KPD and Berlin police[edit]

After the 1928 Reichstag election, the Communist Party of Germany (KPD) with 54 seats remained one of the largest and most politically potent Communist parties in Europe. It was led by Ernst Thälmann, who supported a close alignment with the Soviet Union and the Communist International (Comintern). At the time, the Comintern held the position that social democracy was social fascism and that it frustrated rather than helped the proletariat. As a result, the KPD under Thälmann had a hostile, confrontational attitude toward the Social Democratic Party of Germany (SPD) as defenders of the capitalist status quo.[2] Their perception was reinforced by the explicit anti-Communist views of numerous SPD politicians in the German and Prussian governments, including Chancellor Hermann Müller, Interior Minister Carl Severing, Prussian Minister President Otto Braun, Prussian Interior Minister Albert Grzesinski and Berlin Police chief Karl Zörgiebel.[3]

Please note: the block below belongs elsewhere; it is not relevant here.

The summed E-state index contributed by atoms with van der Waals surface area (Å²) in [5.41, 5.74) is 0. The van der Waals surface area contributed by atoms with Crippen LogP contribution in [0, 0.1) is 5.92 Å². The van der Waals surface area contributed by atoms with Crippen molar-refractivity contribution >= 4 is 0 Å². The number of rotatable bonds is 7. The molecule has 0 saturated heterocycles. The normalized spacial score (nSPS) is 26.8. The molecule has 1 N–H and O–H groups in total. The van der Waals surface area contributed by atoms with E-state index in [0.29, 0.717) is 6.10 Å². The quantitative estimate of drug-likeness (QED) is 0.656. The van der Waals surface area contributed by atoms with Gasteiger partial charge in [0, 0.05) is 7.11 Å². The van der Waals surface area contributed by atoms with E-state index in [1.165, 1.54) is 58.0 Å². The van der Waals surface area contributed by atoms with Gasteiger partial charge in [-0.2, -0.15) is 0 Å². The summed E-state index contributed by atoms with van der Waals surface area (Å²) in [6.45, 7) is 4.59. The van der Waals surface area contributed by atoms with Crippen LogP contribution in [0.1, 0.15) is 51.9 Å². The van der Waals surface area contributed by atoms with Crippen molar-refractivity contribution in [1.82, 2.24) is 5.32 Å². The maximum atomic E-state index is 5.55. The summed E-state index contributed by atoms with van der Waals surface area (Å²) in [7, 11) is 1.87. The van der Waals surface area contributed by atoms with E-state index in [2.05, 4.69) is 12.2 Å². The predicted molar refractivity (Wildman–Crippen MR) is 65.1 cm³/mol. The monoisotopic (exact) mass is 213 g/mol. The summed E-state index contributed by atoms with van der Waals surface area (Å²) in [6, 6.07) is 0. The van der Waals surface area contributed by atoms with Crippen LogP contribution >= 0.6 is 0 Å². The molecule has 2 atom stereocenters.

The Berlin Police used military-style training and was criticized both for its reactionary culture and for acquiring army weapons and equipment. The police were regularly involved in political violence throughout the 1920s, including against Communist dissidents. It led to a willingness among the Berlin Police to use "a military advantage to inflict a decisive defeat on the 'proletarian enemy'".[4]

The KDP had a paramilitary wing, the Roter Frontkämpferbund (RFB), which had a history of clashing with police. Like the Nazi Party's Sturmabteilung (SA), the RFB operated in small mobile fighting squads, trained to various degrees in street fighting.[3] In late 1928, four people had died in fights between opposing paramilitary groups.[5]

May Day ban[edit]